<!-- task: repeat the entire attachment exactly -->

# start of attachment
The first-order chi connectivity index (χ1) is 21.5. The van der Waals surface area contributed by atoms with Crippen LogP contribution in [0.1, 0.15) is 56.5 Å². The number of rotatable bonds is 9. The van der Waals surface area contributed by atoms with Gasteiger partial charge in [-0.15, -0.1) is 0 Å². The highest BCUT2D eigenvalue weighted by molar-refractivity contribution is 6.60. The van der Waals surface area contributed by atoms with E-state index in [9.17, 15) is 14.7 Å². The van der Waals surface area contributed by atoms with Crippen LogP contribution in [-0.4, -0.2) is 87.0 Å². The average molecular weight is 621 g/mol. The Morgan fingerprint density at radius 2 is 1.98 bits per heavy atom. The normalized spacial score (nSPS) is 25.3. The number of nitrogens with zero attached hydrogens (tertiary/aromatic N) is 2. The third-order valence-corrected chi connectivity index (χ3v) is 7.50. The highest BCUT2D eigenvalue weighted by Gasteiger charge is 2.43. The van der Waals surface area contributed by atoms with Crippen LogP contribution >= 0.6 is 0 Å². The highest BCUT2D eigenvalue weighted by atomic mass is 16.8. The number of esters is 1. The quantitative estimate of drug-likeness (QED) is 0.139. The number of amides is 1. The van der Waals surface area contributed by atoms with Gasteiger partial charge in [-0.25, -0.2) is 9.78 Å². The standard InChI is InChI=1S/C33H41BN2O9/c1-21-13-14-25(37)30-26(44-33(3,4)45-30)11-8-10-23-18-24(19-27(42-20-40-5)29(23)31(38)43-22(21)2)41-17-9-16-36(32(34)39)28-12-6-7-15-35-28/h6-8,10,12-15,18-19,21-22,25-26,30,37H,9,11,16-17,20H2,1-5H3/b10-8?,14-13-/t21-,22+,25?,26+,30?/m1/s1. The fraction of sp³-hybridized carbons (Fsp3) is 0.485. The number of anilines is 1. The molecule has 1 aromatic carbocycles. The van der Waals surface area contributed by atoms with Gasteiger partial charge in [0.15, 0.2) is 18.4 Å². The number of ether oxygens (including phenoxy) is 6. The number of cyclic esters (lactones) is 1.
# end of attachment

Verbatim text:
The first-order chi connectivity index (χ1) is 21.5. The van der Waals surface area contributed by atoms with Crippen LogP contribution in [0.1, 0.15) is 56.5 Å². The number of rotatable bonds is 9. The van der Waals surface area contributed by atoms with Gasteiger partial charge in [-0.15, -0.1) is 0 Å². The highest BCUT2D eigenvalue weighted by molar-refractivity contribution is 6.60. The van der Waals surface area contributed by atoms with E-state index in [9.17, 15) is 14.7 Å². The van der Waals surface area contributed by atoms with Crippen LogP contribution in [-0.4, -0.2) is 87.0 Å². The average molecular weight is 621 g/mol. The Morgan fingerprint density at radius 2 is 1.98 bits per heavy atom. The normalized spacial score (nSPS) is 25.3. The number of nitrogens with zero attached hydrogens (tertiary/aromatic N) is 2. The third-order valence-corrected chi connectivity index (χ3v) is 7.50. The highest BCUT2D eigenvalue weighted by Gasteiger charge is 2.43. The van der Waals surface area contributed by atoms with Crippen LogP contribution >= 0.6 is 0 Å². The highest BCUT2D eigenvalue weighted by atomic mass is 16.8. The number of esters is 1. The quantitative estimate of drug-likeness (QED) is 0.139. The number of amides is 1. The van der Waals surface area contributed by atoms with Gasteiger partial charge in [-0.25, -0.2) is 9.78 Å². The standard InChI is InChI=1S/C33H41BN2O9/c1-21-13-14-25(37)30-26(44-33(3,4)45-30)11-8-10-23-18-24(19-27(42-20-40-5)29(23)31(38)43-22(21)2)41-17-9-16-36(32(34)39)28-12-6-7-15-35-28/h6-8,10,12-15,18-19,21-22,25-26,30,37H,9,11,16-17,20H2,1-5H3/b10-8?,14-13-/t21-,22+,25?,26+,30?/m1/s1. The fraction of sp³-hybridized carbons (Fsp3) is 0.485. The number of anilines is 1. The molecule has 1 aromatic carbocycles. The van der Waals surface area contributed by atoms with Gasteiger partial charge in [0.15, 0.2) is 18.4 Å². The number of ether oxygens (including phenoxy) is 6. The number of cyclic esters (lactones) is 1.